The ITS had quite a few problems, to start its 300t payload capacity. Let's say we are using Raptor 2 engines. How many would we need?

According to this article, the ITS would have a launch mass of 10,500t. Each raptor 2 generates 250t of thrust (I belive this is slightly generous). We'd need MINIMUM 42 engines to get a thrust to weight ratio of 1 (that is, the vehicle would hover). And hey, that's the amount of engines that were planned. Obviously my maths isn't super accurate but the point is that this thing would just manage to lift off with the planned number of engines. And with starship we've seen that so far raptors haven't been totally reliable, so all in all I'd say in reality you'd want about 45-46 engines. That is a lot of engines that give more chance for failure (best part is no part etc). And on top of that, it would be expensive to have this many engines.

The ITS would be very expensive to develop, test, and run its first few launches. One problem: it launches 2 things and 2 things only, being the tanker and the ship. The only return money you get from this is people wanting to go to mars. Realistically, everyday people don't really want to be among the first on mars, it would be an awful experience. So not only would you struggle to getpeople to pay for this trip, you get no income from launching satellites, which is how every orbital launch company (not Blue Origin or Virgin Galactic, they are suborbital) makes their money, and there's a reason for that: it works. So this project is already a horrendous cash burner. The cost of the oxidiser alone for the booster alone would cost 844,000 US dollars which is shockingly close to the $900,000 total fuel cost for Starship + Superheavy. Absurd. I dont know how anyone at Spacex thought these launches could be cheap. Oh, and to enter the satellite market you need cheap costs which don't come from a vehicle this big.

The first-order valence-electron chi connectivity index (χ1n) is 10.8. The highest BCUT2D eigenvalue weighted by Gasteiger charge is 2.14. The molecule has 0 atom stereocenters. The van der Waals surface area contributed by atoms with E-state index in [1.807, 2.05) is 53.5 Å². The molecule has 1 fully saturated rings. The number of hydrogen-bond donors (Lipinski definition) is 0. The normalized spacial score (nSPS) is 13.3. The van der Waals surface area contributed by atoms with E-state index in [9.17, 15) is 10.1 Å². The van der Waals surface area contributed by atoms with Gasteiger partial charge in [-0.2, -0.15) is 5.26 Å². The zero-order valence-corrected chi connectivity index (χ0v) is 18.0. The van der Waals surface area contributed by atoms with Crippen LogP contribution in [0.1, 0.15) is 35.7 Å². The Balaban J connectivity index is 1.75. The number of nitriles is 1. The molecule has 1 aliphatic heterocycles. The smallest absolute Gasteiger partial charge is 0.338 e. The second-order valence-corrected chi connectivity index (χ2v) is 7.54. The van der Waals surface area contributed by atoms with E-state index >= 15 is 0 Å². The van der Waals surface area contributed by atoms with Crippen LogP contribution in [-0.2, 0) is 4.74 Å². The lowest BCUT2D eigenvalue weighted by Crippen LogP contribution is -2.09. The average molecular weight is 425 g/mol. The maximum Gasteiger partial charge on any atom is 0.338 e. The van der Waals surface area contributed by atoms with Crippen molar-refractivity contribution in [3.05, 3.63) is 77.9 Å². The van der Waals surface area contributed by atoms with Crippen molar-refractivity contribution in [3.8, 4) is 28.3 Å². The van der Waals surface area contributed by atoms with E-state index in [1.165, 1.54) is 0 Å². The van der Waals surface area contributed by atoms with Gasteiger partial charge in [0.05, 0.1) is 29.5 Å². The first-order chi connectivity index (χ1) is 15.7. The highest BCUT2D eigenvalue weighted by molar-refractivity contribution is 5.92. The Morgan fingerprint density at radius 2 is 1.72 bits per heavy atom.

TLDR: The project would be expensive and potentially unreliable. Its only function was to send people to mars, so SpaceX had to create a vehicle that could launch any satellite. The high price would make it undesirable for potential customers, therefore the project was downscaled.

This is my first answer so I hope I helped, tell me if something is unclear and sorry if I said anything stupid :) Also I know I could have cited more sources but I was too far in when I realised that.

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    $\begingroup$ Your statement about Blue Origin is not fully correct. Blue Origin is developing the New Glenn rocket which is orbital. Even though only New Shepard has flown and it is a suborbital rocket, I wouldn't say that Blue Origin is suborbital. $\endgroup$ Sep 5 at 21:24
  • $\begingroup$ It would need a lot of engines, be expensive, and might not be reliable also perfectly describes Starship and Booster. $\endgroup$
    – Erin Anne
    Sep 5 at 22:18
  • $\begingroup$ I'm aware of New Glenn, I just didn't count them as orbital because as of right now their main source of income is space trips and suborbital launches, not satellites. $\endgroup$
    – pelican't
    Sep 6 at 8:20
  • $\begingroup$ @ErinAnne whilst these issues do apply to starship too, ITS being larger makes these issues larger too $\endgroup$ Sep 6 at 8:57